Is REVERSE tethering possible with Republic phones? Should be!


#1

Continuing the discussion from Tethering WiFi to laptop USB:

Searching the Q&A showed me a mention of Reverse Tethering, BUT: seems the question and answer is a bit off. What I would really like to do is connect my phone to my laptop with a USB cable and use the LAPTOP connection to the internet for data. Could / should be faster than via WiFi, since my laptop is directly Ethernet cabled to the internet adapter.

This should also solve an issue for my son at college. His mobile wireless (cell) connection is not good in his dorm, and neither is the WiFi connection for his phone. If he could connect his phone to his laptop with a USB cable and have the phone get data that way - Great!

Can this happen? With my Moto G5+ connected to my internet-connected laptop the option (under Android Settings - Wireless & networks - Tethering & portable hotspot - USB tethering) will de-gray when a cable is connected, but will NOT stay turned on.

Thanks!


#2

#3

Reverse tethering was broken on the legacy Motorola phones, causing customers to be billed for data, when reverse tethering (which obviously shouldn’t happen). @seanr Any info on reverse tethering on 3.0 devices?


#4

Thanks ceedee, I did find that article, too. And a later, much more detailed and informative possibility is shared by an Android developer here: https://medium.com/genymobile/gnirehtet-reverse-tethering-android-2afacdbdaec7

But that way involves a few steps, requires installation of server software on the computer, and has limitations on some types of internet communications (as acknowledged and detailed by the developer elsewhere).

What I am hoping for is a more straightforward and native option. Simply the reverse of the normal tethering (where the phone provides an internet connection to a computer). I haven’t found actual reverse tethering discussed here on the RW forum, only what some folks called reverse tethering, but which I would describe differently, as using the phone for a wifi card or dongle. Not really the same thing.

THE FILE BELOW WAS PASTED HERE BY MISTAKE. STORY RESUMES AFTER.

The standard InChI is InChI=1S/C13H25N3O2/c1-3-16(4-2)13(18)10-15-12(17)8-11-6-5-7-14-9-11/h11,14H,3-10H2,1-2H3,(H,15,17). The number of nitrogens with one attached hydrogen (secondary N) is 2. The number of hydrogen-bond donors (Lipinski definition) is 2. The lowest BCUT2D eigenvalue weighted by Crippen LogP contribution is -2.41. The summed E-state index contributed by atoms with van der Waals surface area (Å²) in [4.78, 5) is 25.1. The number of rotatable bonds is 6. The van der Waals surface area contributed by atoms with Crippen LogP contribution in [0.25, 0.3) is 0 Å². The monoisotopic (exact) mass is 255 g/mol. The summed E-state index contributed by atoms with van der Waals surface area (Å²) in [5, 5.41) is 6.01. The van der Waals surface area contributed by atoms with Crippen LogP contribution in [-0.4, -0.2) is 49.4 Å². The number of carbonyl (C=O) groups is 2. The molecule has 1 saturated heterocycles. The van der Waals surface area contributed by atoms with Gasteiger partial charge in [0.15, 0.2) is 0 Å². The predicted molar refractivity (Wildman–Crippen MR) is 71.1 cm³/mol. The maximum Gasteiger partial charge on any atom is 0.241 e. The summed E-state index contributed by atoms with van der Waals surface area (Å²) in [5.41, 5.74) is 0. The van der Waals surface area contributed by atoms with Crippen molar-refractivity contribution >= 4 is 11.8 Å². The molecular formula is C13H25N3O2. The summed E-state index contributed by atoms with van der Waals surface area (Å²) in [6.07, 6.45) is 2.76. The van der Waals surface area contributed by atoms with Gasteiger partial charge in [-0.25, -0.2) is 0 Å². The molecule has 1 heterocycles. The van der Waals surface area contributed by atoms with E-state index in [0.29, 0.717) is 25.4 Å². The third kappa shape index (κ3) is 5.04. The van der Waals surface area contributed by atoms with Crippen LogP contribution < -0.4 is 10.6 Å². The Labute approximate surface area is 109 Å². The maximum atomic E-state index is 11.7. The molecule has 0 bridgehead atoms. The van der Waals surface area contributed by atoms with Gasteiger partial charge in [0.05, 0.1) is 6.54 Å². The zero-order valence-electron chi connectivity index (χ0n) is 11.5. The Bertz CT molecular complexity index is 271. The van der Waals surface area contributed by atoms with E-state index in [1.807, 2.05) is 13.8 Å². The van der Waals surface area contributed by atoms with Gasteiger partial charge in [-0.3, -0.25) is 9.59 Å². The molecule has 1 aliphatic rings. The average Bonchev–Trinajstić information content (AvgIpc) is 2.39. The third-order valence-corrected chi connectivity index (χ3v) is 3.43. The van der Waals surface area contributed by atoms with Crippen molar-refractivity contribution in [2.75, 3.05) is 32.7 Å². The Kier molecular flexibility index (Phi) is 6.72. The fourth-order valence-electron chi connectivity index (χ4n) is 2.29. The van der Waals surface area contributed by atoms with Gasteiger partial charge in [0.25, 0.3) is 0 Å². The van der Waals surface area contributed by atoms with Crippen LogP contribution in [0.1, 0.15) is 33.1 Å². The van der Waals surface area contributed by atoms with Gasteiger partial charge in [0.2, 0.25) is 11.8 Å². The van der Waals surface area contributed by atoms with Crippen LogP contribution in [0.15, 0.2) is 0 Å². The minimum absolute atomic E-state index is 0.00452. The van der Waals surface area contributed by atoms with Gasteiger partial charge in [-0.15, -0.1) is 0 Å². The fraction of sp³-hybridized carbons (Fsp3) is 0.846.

#5

Thanks louisdl, although there was earlier discussion noting that bug causing people to be billed for data when the phone was not using cell data, I would note that they were not doing what I am asking for. Those instances where ones where the phone was serving as a wifi adapter or card or dongle for a computer, to provide the internet through the phone to the computer. What I want to do goes the other way: use an internet connected computer to supply the internet to my RW Android phone from the computer.

Any help? Any hope?


#6

Ah sorry, was confused. You want to provide a WIRED connection to the phone rather than use a wifi network?


#7

Yes, that is a good way to describe it. If possible directly from an Ethernet port into my Android phone - wonderful magic!! Where do I find the right cable adapter? But getting connected through a laptop or similar device would serve, too.


#8

Not sure it would work, but given Amazon’s generous return policies, may be worth a try: https://www.amazon.com/Plugable-Micro-B-Ethernet-Adapter-Raspberry/dp/B00RM3KXAU


#9

Thanks again! Only, following the link you provided leads (though a couple more clicks) to:

Basically Android doesn’t allow users to install any additional device drivers. Hence, if you wanted to connect an external device to an Android phone/tablet, the particular device driver has to be built into the phone/tablet when it’s shipped from the manufacturer.